Agilulf, a Lombard duke of Turin, positioned himself to become the next monarch of the Lombards after the suspicious death of King Authari (r. 584-590). Victors in conflicts often shape the historical narratives of their age, and the medieval story of how King Agilulf (r. 590-616) ascended to power seemingly had a healthy dose of propaganda in order to make his succession seem more legitimate and orderly than was actually true. According to the state-sponsored tradition, later written down by Paul the Deacon (c. 720-799), Authari’s widowed queen, Theudelinda, retained power in the Kingdom of the Lombards, and she chose Agilulf (allegedly a relative of the former king) to be her new husband. As the story goes, this marriage, which also made Agilulf the next king, was “celebrated with great rejoicing…he was raised to the sovereignty by all at Mediolanum” (Paul the Deacon, History of the Lombards, 3.35). If you read between the lines of this tradition, however, it is apparent that the start of King Agilulf’s reign was much more contested and unrestful than the official narrative lets on.
Almost all of the traditional narrative about King Agilulf’s ascendance to the throne has been challenged. For one, his connection to the former royal family is dubious and debated. Secondly, it is likely that he was the one who first instigated his marriage to the widowed queen, Theudelinda, instead of the other way around. Agilulf’s claims of royal blood and the spousal support of the well-connected queen were great boosts for his bid to seize the throne. He apparently needed these, for in contrast to the claims that Agilulf was celebrated and ‘raised to sovereignty by all,’ there were actually quite a few rival Lombard dukes who resisted and rebelled against him. To quash these challengers and dissidents, King Agilulf had to raise armies and hire executioners.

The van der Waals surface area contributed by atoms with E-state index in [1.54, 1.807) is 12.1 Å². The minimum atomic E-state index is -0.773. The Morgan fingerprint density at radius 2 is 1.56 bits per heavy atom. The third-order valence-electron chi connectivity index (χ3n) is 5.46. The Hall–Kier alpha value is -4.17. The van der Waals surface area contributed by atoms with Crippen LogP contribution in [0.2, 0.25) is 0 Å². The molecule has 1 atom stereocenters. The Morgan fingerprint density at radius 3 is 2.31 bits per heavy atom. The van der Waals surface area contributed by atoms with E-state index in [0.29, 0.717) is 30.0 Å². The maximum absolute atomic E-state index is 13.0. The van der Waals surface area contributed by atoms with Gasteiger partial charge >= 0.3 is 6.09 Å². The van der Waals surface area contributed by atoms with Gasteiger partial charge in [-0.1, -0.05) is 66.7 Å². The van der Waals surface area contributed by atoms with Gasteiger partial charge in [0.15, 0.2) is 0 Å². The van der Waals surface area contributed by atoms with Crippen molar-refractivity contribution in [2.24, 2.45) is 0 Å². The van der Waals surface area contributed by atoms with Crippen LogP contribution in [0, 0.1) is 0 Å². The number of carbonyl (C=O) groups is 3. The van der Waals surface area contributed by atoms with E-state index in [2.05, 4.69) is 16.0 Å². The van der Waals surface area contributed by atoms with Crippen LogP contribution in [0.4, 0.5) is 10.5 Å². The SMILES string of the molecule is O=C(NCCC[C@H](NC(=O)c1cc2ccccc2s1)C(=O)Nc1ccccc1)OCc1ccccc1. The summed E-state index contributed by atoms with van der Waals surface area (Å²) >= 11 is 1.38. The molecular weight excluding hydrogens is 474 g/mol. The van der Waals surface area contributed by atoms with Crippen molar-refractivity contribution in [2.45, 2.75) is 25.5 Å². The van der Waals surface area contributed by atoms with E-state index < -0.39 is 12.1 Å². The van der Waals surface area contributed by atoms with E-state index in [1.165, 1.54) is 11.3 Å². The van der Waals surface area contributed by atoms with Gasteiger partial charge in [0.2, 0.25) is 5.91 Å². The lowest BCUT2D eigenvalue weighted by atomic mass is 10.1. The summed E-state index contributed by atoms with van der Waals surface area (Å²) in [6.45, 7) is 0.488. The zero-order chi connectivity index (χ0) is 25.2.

Near the beginning of Agilulf’s reign, Duke Gaidulf of Bergamo and Duke Ulfari of Treviso were known to have rebelled against the upstart king. Yet, rebellion would be a more trying task than they might have imagined, for Agilulf proved himself to be a formidable military leader. He reportedly brought Duke Ulfari back into the fold fairly easily by besieging and capturing Ulfari in Treviso. Duke Gaidulf, however, was a much more slippery target. When Gaidulf learned that the king was coming for him, he fled Bergamo for the island of Comacina in Lake Como, near Milan. Yet, Agilulf tracked the duke to the small island and tried to capture him there. Duke Gaidulf slipped away again, however, and fled back to his seat of power at Bergamo. King Agilulf, remaining in hot pursuit, finally was able to form some kind of truce with the fugitive duke when they both met again at Bergamo. After diplomatically subjugating these two rebellious dukes with shows of force and with treaties, King Agilulf decided to show less mercy in the future. Nevertheless, this would not be the last we heard from Duke Gaidulf.